When they entered preschool, we needed a way to continue feeding them in ways they would enjoy, while still (subtly!) hammering home the concepts of choice - and balance. Bento was the obvious solution. Having to prepare two lunches each weekday while running a business has forced me to be more resourceful, and plan meals more efficiently. But in so doing, I’ve also learned an even greater lesson; that the Bento is far more than a packed lunch. It has become a treasured link between me and my children as well as one of my most rewarding responsibilities as a parent. continue reading...

Teaching my sister to make bentos to help deal with her hypoglycemia

This is a guest post by Nicole of Discojing. She tells us how she taught her sister to make bento lunches for herself to help to cope with hypoglycemia. What a great sister!

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Diseases that involve blood sugar often creep up on you. It wasn’t until my mother was older and my younger sister and I were well into our teens that we were exposed to hypoglycemia and Type II Diabetes. Type II Diabetes is a growing epidemic in the world, and most people don’t know that it’s actually preventable. My mother’s poor diet habits led her hypoglycemia to develop into Type II Diabetes. My sister and I both have hypoglycemia and are in trying to keep Diabetes at bay. Unfortunately, in a culture that advertises unhealthy and fast food at the same time as a thin=attractive mentality, it is hard to win this war.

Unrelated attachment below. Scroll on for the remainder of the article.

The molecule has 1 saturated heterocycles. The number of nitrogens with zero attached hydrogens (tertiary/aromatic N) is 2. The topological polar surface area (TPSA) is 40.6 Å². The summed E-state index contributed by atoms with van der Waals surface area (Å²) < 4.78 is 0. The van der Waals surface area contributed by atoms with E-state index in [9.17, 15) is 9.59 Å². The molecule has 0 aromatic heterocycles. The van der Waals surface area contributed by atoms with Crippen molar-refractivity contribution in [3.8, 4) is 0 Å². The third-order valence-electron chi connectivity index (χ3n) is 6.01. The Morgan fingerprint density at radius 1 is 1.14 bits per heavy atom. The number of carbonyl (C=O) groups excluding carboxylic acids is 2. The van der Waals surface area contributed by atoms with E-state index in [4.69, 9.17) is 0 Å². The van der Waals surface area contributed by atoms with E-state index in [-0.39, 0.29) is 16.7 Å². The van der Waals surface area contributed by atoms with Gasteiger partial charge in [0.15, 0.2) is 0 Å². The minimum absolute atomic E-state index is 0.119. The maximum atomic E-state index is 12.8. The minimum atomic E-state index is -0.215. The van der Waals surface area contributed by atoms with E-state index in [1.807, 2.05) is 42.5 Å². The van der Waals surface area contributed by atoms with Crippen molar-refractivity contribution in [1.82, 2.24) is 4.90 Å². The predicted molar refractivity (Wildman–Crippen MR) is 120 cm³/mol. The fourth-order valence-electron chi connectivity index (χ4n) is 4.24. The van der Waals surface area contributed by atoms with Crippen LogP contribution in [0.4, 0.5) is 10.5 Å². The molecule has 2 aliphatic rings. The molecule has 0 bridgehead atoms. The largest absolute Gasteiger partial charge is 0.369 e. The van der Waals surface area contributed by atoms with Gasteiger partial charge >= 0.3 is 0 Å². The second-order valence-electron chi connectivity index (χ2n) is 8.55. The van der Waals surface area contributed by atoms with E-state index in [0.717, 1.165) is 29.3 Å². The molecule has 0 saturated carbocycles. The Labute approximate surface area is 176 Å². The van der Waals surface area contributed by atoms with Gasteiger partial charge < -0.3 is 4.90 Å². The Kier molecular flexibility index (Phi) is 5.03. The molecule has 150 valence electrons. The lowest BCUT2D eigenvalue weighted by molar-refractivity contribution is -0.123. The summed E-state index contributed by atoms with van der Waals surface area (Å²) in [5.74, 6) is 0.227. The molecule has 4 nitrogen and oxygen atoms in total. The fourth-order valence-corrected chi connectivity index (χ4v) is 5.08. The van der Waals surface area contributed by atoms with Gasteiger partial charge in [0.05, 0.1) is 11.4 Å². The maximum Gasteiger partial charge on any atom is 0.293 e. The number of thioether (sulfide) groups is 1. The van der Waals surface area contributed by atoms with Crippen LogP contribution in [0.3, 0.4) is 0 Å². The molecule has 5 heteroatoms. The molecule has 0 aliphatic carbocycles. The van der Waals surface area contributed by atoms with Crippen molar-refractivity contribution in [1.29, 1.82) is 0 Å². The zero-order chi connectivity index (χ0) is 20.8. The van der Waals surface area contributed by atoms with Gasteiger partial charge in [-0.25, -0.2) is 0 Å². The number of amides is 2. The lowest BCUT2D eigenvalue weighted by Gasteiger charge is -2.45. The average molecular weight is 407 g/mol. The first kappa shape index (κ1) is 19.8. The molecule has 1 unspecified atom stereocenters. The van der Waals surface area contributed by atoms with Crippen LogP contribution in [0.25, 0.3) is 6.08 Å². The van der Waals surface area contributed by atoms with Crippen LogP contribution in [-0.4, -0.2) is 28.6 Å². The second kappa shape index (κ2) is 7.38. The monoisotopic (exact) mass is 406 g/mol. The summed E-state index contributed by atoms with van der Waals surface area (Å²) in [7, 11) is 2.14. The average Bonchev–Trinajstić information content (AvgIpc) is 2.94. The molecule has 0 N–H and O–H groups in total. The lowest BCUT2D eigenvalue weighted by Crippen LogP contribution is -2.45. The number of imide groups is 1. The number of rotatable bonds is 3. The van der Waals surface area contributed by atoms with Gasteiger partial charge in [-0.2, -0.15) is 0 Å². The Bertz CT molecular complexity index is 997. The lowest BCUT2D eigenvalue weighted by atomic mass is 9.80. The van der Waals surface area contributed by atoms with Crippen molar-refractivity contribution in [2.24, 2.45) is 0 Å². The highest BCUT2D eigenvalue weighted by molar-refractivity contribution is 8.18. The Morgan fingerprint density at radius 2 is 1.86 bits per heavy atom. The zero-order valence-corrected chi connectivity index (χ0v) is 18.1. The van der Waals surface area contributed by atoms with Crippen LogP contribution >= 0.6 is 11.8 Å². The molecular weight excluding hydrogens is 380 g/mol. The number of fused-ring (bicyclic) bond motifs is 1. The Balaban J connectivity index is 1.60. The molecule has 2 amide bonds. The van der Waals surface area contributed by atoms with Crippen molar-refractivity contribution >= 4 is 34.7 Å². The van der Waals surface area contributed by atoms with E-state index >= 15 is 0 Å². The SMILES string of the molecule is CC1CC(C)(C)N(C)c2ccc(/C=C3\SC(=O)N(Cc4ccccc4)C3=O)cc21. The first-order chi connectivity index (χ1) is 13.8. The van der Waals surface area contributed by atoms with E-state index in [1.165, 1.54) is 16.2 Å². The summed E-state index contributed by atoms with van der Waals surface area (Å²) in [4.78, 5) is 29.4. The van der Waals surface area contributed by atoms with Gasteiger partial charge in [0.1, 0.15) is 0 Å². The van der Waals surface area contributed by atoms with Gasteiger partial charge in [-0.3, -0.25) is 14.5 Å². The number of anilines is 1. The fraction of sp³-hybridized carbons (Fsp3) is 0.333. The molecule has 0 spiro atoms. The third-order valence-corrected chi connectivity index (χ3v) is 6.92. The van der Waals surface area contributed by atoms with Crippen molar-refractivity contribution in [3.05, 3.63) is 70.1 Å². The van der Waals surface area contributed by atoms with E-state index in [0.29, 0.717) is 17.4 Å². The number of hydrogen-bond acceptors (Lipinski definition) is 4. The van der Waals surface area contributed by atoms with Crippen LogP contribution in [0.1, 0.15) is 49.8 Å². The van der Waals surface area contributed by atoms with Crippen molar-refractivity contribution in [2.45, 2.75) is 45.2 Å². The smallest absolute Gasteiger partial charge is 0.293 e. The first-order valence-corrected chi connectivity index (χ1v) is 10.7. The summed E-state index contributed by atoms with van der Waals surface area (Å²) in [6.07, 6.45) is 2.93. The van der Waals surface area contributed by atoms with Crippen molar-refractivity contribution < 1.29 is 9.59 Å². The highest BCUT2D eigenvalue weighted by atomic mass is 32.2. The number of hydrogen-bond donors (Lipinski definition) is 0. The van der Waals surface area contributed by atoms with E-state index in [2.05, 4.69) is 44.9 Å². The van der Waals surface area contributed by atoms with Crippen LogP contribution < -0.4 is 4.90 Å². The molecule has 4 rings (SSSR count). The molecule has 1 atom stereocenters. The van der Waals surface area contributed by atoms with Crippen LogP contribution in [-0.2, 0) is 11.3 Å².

By eating a well-balanced diet and eating when your body tells you to (whether this is three, four, or five times a day), great strides can be taken to eliminate the risk of developing Diabetes. I am currently in the process of helping my sister understand not only her disease and its risks, but also valuable life skills such as cooking and budgeting. My sister is just starting college and she needs to be able to budget the adequate time and money needed to planning her meals, as well as understanding what types of food she should and shouldn’t eat. I think bento does a great job of meeting all these requirements because it’s fun, transportable, environmentally friendly, economical, and is a medium for learning. continue reading...

Sarah's Take On Mabo Dofu, A Classic Tofu and Meat Dish

This is a guest post from Sarah of Get Cooking, who’s back to share another great frugal recipe with us.